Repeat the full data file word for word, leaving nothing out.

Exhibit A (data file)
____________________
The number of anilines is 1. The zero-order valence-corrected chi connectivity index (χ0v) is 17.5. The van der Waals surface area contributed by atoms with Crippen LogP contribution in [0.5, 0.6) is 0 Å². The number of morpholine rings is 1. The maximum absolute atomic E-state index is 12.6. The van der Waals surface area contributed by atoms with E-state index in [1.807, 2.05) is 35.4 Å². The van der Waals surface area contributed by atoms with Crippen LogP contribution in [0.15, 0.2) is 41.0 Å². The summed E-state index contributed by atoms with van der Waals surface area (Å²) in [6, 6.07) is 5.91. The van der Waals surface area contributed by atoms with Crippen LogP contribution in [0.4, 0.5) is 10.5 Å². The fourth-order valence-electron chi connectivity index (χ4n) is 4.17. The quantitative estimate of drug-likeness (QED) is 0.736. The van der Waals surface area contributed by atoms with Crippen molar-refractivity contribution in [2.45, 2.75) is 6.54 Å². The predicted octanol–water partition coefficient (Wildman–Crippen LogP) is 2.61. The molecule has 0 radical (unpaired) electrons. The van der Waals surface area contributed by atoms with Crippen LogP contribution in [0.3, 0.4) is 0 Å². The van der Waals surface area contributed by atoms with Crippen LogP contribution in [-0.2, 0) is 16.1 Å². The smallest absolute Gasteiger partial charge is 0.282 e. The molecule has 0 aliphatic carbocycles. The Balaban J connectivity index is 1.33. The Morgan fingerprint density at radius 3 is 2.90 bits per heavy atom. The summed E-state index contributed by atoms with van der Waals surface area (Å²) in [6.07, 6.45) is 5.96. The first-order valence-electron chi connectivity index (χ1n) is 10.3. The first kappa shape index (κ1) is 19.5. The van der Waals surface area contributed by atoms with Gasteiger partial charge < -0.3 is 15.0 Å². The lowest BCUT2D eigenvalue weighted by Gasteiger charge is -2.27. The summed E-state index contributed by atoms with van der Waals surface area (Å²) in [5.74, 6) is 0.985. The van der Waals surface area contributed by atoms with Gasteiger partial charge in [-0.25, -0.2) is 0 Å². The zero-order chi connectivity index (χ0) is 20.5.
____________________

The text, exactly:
The number of anilines is 1. The zero-order valence-corrected chi connectivity index (χ0v) is 17.5. The van der Waals surface area contributed by atoms with Crippen LogP contribution in [0.5, 0.6) is 0 Å². The number of morpholine rings is 1. The maximum absolute atomic E-state index is 12.6. The van der Waals surface area contributed by atoms with E-state index in [1.807, 2.05) is 35.4 Å². The van der Waals surface area contributed by atoms with Crippen LogP contribution in [0.15, 0.2) is 41.0 Å². The summed E-state index contributed by atoms with van der Waals surface area (Å²) in [6, 6.07) is 5.91. The van der Waals surface area contributed by atoms with Crippen LogP contribution in [0.4, 0.5) is 10.5 Å². The fourth-order valence-electron chi connectivity index (χ4n) is 4.17. The quantitative estimate of drug-likeness (QED) is 0.736. The van der Waals surface area contributed by atoms with Crippen molar-refractivity contribution in [2.45, 2.75) is 6.54 Å². The predicted octanol–water partition coefficient (Wildman–Crippen LogP) is 2.61. The molecule has 0 radical (unpaired) electrons. The van der Waals surface area contributed by atoms with Crippen LogP contribution in [0.3, 0.4) is 0 Å². The van der Waals surface area contributed by atoms with Crippen LogP contribution in [-0.2, 0) is 16.1 Å². The smallest absolute Gasteiger partial charge is 0.282 e. The molecule has 0 aliphatic carbocycles. The Balaban J connectivity index is 1.33. The Morgan fingerprint density at radius 3 is 2.90 bits per heavy atom. The summed E-state index contributed by atoms with van der Waals surface area (Å²) in [6.07, 6.45) is 5.96. The first-order valence-electron chi connectivity index (χ1n) is 10.3. The first kappa shape index (κ1) is 19.5. The van der Waals surface area contributed by atoms with Gasteiger partial charge < -0.3 is 15.0 Å². The lowest BCUT2D eigenvalue weighted by Gasteiger charge is -2.27. The summed E-state index contributed by atoms with van der Waals surface area (Å²) in [5.74, 6) is 0.985. The van der Waals surface area contributed by atoms with Gasteiger partial charge in [-0.25, -0.2) is 0 Å². The zero-order chi connectivity index (χ0) is 20.5.